User Account Control (UAC)

..from Vista Help:
What is User Account Control?
 User Account Control (UAC) is a feature in Windows that can help prevent unauthorized changes to your computer. UAC does this by asking you for permission or an administrator password before performing actions that could potentially affect your computer’s operation or that change settings that affect other users. When you see a UAC message, read it carefully, and then make sure the name of the action or program that’s about to start is one that you intended to start.
Basically, this is a new feature in Windows Vista which essentially prevents unauthorised use of administrative permissions on a Windows Vista computer.
Is this a good thing or a bad thing?
This really depends on your point of view.  Debate about the usefulness has raged in recent months through various IT circles.  A number of considerations have been made when trying to answer this question.  These normally revolve around a typical end-user’s experience with the software.
Those who used to read my code blog ( should have a fair idea what my opinion is.. follow up:
"How do you prevent the average user from being taken advantage of without the introduction of something like UAC?"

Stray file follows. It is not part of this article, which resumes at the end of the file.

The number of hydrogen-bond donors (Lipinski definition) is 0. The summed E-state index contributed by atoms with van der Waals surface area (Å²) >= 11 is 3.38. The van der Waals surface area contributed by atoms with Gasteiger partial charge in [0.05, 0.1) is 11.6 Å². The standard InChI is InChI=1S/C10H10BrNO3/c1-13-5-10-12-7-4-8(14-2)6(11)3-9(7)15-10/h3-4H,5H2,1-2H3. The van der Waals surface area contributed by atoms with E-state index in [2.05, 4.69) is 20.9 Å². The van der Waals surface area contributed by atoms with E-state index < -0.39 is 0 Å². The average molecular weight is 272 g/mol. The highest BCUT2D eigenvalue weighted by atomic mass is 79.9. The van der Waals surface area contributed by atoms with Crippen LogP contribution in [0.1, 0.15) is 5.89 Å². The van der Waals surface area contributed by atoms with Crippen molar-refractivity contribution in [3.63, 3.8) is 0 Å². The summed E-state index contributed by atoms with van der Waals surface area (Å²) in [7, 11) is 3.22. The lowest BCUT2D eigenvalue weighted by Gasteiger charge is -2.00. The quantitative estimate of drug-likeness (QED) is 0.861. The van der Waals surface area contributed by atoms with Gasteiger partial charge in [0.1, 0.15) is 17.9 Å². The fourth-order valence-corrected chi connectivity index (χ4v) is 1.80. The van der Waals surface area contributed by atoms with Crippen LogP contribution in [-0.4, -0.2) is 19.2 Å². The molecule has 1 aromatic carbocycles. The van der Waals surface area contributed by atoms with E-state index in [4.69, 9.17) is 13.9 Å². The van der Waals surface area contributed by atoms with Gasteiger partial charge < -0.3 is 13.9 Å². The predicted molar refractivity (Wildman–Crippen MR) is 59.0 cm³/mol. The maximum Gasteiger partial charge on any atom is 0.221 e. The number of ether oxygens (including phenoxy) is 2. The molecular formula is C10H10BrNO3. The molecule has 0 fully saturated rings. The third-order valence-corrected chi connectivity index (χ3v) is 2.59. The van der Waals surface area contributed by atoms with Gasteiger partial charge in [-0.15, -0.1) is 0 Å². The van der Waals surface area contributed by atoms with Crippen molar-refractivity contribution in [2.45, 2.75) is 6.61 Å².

If a user doesn’t like UAC, it can be disabled – however, I think in the majority of cases it will help safe guard less exprienced users even with a bit of confusion added to the mix.
True, I think UAC will lead to a little bit of confusion (initially), but you’ve got to ask yourself who are the most likely (the majority) victims of viruses, trojans, malware and spyware?  I’d be inclined to say the average user (or the less technical audience).  I’d also suggest that those people are the first to complain about being infected.
People have already been trained into clicking on "do this" buttons, if anything It’ll make people question why the screen changes shade and they get a messagebox – i.e "am I doing something which would cause this to happen?".  If they don’t think they are, they click "do not allow" (safety first).

Lets face it, this isn’t much different from having Norton or an equivalent popping up messages warning about actions and potential ramifications – I’d say that the less technical person who relies on Norton-like protection is fairly well aquainted with this technique, or if they aren’t maybe they should be? 

I think it’s important that people make an effort to understand what’s going on in their system, especially when it’s actions or tasks which they may not be aware of (spyware/malware).  

Open for discussion, of course..

I’ll part with this question.. How best do you protect the average user from viruses and trojans – especially ‘home users’ who don’t benefit from the added protection of a domain or network administrator?
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